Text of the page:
Drama) The sensationalistic murder of diet guru Dr. Herman Tarnower is explored in this decidedly low-key take on the tabloid cover story from first-time director Phyllis Nagy. As the inventor of the popular "Scarsdale Diet" Dr. Herman Tarnower (Ben Kingsley) became an overnight success during the peak of the early 1980s diet craze. Despite the popularity of the Dr. Tarnower's revolutionary "lose one pound per day" diet, the womanizing ways of the Casanova cardiologist would soon come to a brutal end at the hands of his jealous, prescription drug-addicted lover Jean Harris (Annette Bening). Driven to despair after their fourteen-year romance failed to result in marriage and enraged by Dr. Tarnower's shameless status as a ladies man, Harris confronts her former lover in one violent, final act of desperationTagline: Nothing is more dangerous than the truth.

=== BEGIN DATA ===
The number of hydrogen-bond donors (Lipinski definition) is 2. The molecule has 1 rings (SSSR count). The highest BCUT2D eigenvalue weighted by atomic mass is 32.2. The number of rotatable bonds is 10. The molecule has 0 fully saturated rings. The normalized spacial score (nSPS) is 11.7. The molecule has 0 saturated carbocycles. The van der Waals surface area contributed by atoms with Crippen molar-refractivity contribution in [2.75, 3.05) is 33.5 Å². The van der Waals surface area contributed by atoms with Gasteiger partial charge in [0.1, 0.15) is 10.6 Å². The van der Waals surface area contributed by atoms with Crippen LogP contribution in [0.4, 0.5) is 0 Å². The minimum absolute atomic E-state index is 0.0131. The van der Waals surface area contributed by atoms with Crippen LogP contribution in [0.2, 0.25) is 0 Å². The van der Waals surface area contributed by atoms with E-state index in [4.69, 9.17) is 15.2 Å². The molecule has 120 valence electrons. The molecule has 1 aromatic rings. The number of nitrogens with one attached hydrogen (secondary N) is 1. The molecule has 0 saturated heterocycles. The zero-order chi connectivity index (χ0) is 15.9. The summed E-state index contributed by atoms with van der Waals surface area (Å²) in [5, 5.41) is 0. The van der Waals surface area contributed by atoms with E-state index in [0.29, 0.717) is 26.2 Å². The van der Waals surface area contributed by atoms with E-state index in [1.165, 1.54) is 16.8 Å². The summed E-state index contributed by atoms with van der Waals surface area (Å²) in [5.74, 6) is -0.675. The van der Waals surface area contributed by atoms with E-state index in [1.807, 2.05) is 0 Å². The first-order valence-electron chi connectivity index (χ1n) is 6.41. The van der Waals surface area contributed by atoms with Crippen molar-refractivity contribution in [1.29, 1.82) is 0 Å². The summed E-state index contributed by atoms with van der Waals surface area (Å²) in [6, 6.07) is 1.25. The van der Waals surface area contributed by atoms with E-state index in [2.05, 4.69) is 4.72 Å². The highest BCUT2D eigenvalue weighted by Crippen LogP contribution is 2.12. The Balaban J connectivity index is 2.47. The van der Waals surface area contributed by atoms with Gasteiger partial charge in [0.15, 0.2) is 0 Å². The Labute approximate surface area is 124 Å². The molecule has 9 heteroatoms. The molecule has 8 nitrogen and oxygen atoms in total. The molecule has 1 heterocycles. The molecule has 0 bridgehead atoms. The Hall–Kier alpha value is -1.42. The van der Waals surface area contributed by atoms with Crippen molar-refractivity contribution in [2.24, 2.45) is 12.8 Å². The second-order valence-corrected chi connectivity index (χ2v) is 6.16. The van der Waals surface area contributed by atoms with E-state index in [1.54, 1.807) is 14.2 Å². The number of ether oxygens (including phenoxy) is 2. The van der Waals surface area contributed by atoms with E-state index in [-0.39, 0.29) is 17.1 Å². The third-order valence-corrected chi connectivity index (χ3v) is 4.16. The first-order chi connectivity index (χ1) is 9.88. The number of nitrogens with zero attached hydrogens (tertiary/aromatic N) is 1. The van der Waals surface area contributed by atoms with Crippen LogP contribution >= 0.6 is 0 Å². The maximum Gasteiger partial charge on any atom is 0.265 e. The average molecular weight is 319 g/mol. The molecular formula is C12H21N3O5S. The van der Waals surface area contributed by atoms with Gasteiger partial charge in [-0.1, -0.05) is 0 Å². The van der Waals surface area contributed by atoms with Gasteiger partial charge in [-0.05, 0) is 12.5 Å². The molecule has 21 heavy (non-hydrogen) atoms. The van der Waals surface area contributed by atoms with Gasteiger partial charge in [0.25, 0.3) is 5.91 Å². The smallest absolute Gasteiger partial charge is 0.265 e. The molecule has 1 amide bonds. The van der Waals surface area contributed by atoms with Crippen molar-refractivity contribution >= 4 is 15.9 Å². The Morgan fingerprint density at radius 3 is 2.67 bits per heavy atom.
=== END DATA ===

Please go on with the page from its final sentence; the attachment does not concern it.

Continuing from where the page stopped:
is HBO's fact-based tale about the tumultuous relationship between Jean Harris and Scarsdale Diet author Dr. Herman Tarnower, whom she is accused of shooting to death in a jealous fit of rage. But it's also a cautionary tale about what can happen when a woman is so obsessed with a man she'd rather die--or kill--than be left behind. As Harris notes when she's on trial for his murder, she doesn't understand how "something that ugly and sad could've happened between two people who didn't argue, except over the use of the subjunctive." As the oddly paired lovers, Annette Bening and Ben Kingsley do a formidable job with their roles. She is a well-educated social climber teaching at a girls' prep school. He is a wealthy doctor who loves her enough to propose marriage, but not enough to go through with it. She sticks around for 14 years, hoping she'll outlast all his other mistresses. When her best friend suggests she find someone worthy of her, Harris scoffs, "I despise decent men. ... Cruelty isn't a crime. Boredom is." Unfortunately, the film--even with all the sensationalistic background material--is a meandering production that evokes boredom and impatience rather than viewer's pity, anger, or understanding. --Jae-Ha Kim